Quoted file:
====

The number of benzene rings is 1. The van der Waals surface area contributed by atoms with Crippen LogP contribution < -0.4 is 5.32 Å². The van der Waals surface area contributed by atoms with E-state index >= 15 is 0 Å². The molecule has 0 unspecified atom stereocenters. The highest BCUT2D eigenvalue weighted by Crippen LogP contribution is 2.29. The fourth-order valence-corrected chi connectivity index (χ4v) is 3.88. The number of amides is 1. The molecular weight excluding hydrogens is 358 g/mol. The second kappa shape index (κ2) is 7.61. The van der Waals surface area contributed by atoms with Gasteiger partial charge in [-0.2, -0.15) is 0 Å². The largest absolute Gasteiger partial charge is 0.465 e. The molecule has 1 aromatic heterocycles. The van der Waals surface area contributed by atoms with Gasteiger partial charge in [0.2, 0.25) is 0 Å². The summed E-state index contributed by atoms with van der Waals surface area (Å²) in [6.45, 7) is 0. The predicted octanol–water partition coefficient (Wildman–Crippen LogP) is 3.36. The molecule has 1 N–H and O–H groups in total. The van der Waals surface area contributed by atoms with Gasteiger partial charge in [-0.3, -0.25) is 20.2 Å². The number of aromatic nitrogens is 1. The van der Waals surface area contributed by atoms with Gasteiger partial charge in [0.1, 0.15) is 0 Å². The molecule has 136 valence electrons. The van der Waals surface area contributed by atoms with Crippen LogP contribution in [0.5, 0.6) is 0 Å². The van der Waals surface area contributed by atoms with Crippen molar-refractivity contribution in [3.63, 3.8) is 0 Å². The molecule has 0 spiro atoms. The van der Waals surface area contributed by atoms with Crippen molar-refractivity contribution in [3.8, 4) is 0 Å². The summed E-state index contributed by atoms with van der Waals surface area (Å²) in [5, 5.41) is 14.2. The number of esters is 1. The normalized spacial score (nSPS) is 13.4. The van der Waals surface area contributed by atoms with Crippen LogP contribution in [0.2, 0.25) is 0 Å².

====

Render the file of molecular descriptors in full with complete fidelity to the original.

The number of benzene rings is 1. The van der Waals surface area contributed by atoms with Crippen LogP contribution < -0.4 is 5.32 Å². The van der Waals surface area contributed by atoms with E-state index >= 15 is 0 Å². The molecule has 0 unspecified atom stereocenters. The highest BCUT2D eigenvalue weighted by Crippen LogP contribution is 2.29. The fourth-order valence-corrected chi connectivity index (χ4v) is 3.88. The number of amides is 1. The molecular weight excluding hydrogens is 358 g/mol. The second kappa shape index (κ2) is 7.61. The van der Waals surface area contributed by atoms with Gasteiger partial charge in [-0.2, -0.15) is 0 Å². The largest absolute Gasteiger partial charge is 0.465 e. The molecule has 1 aromatic heterocycles. The van der Waals surface area contributed by atoms with Gasteiger partial charge in [0.2, 0.25) is 0 Å². The summed E-state index contributed by atoms with van der Waals surface area (Å²) in [6.45, 7) is 0. The predicted octanol–water partition coefficient (Wildman–Crippen LogP) is 3.36. The molecule has 1 N–H and O–H groups in total. The van der Waals surface area contributed by atoms with Gasteiger partial charge in [-0.3, -0.25) is 20.2 Å². The number of aromatic nitrogens is 1. The van der Waals surface area contributed by atoms with Gasteiger partial charge in [0.1, 0.15) is 0 Å². The molecule has 136 valence electrons. The van der Waals surface area contributed by atoms with Crippen LogP contribution in [0.5, 0.6) is 0 Å². The van der Waals surface area contributed by atoms with Crippen molar-refractivity contribution in [3.63, 3.8) is 0 Å². The molecule has 0 spiro atoms. The van der Waals surface area contributed by atoms with Crippen molar-refractivity contribution in [3.8, 4) is 0 Å². The summed E-state index contributed by atoms with van der Waals surface area (Å²) in [5, 5.41) is 14.2. The number of esters is 1. The normalized spacial score (nSPS) is 13.4. The van der Waals surface area contributed by atoms with Crippen LogP contribution in [0.2, 0.25) is 0 Å².